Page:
Sunday, August 1, 2021

Cowboys and Indians Take Over in Germany

 Janesville Daily Gazette

By Nino Lo Bello

February 9. 1968

WEST BERLIN GERMANY – Was ist los Geronimo? Wie geht’s, Davy Crockett? Guten Morgen, Herr Sitting Bull.

     Achtung, the Old West has come to Germany. Call it “cowboy-ism” or whatever you want, but here when a tall bowlegged stranger in a 10-gallon hat rolls a cigarette with one hand and twirls a six-shooter in the other, you’re in the wild and wooly Deutschland.

     Yup, go into one of the Wild West hobby clubs that dot this country and don’t be surprised to find a couple of cowpokes mulling around a card table - on which a pot of knockwurst is boiling. You may have walked in on the meeting of the local Cowherren and Injung Bund being presided over by Herr President Curt “Chief Red Cloud”Noehauer – with the minutes of the meeting being recorded by Herr Secretary Hans Meindl, who calls himself “Schnell Fuss” (in western lingo that comes out, Swift Mocassin)

‘Corn on Cob’

     This country has gone cowboy-loco. Germans today probably know more about the folklore, history, customs and ethnology of the early Noth American West than many Americans do. Mention the name of Gen. George C. Custer to a German paleface today and he’s likely to respond with a rousing “Him good man!” and then proceed to show his savvy by telling you more about Custer’s Last Stand that Custer himself ever knew.

     Much of this love-affair with the Old West is due to a German writer who penned 70 novels (probably with an eagle feather), most of them about cowboys and Indians, which have sold nearly 20 million copies and which are now being made movies right here on location in Berlin. Although he went to the last roundup in 1912, Karl May these days is Germany’s best selling author. His books have never been translated into English.

     Filled with inaccuracies and anachronisms (such as Abe Lincoln’s “problem” with the Apaches, or the “wars” between the Mohawk Indians of Upper New York and the Navajos of Arizona), the Karl May books are strictly corn-on-the-cob, but they have now had three generations of avid fans.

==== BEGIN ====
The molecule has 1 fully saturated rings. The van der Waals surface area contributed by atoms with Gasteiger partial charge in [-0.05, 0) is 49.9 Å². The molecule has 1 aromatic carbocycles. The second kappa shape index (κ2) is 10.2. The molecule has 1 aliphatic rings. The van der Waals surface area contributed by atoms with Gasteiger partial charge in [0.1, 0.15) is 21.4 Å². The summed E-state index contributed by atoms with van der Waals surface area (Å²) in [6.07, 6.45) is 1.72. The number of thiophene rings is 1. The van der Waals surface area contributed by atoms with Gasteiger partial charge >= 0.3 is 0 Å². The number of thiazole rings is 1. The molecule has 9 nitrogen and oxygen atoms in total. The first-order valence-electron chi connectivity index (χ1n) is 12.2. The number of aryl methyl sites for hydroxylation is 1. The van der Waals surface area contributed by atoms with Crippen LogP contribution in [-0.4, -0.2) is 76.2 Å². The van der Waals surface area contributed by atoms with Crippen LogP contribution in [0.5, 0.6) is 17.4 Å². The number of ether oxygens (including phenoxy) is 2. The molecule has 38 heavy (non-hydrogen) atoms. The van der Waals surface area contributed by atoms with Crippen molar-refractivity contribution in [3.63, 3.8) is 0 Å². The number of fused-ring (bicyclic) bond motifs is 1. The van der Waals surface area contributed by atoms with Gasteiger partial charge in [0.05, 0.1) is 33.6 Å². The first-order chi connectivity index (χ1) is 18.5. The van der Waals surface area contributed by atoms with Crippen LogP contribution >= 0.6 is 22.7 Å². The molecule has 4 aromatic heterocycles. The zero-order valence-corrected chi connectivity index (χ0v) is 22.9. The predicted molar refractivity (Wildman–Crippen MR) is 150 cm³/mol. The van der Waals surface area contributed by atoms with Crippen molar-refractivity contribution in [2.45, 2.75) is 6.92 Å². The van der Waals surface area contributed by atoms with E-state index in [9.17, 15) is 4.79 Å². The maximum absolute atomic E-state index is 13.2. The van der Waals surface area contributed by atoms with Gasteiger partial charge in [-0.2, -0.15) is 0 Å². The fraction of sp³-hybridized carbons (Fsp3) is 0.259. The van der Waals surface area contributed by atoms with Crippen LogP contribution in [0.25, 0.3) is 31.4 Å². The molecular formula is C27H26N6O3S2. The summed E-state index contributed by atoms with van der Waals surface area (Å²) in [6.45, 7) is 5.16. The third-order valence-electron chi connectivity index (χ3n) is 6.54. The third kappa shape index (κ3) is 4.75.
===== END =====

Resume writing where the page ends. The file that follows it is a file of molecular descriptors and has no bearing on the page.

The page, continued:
Tenderfoots like Albert Einstein, Thomas Mann, Richard Strauss, Albert Schweitzer, Kaiser Wilhelm II and Adolf Hitler were known to have been Karl May readers. Hitler even had a seven feet of book shelves in his library devoted to Karl May, and it is believed he read every single line of each book.

Fantastic Episodes

     Oddly enough, maverick May wrote nearly all of his Wild West novels long before he had a chance to visit the United States. He made the first trip with money he had earned on his cowboy stories. That he did not incorporate more errors and fluff into his westerns is indeed surprising. His fans forgive him anyway – even is frontiersmen like John C. Fremont (1913-1890) did have a spat with Pocahontas (1595-1617) in one of the books, or if Kit Carson (1809-1868) did reminisce about his boyhood in a description of Dodge City (founded in 1872).

     Karl May’s most popular book is a trilogy called “Winnetou” which is about a redskin – do good Indian chief who roams the wide-open spaces on his hoss with a white man sidekick called “Old Shatterhand” both of whom fight the bad guys with their quick wits and their quick Winchesters. The Winnetou yarns – which are now on celluloid with an American actor who used to play Tarzan (Lex Barker), as the white scout – are full of fantastic episodes and a mishmash of hairbreadth adventures during which they take turns saving each other.

     This quotation from the first chapter (a description of what a “tinhorn” is) is typical of the Karl May prose style: “A tinhorn is an hombre who loads his rifle by putting in the shells upside down: who very stilled English and who hates Yankee talk; who after being slapped by an Irishman runs to the sheriff instead of beating him to the draw…”

        There’s on thing however, neither Karl May nor the script writers for the Winnetou movies have not been able to figure out. And that is, how do you say in German. Podner, “They went that-a-way.”


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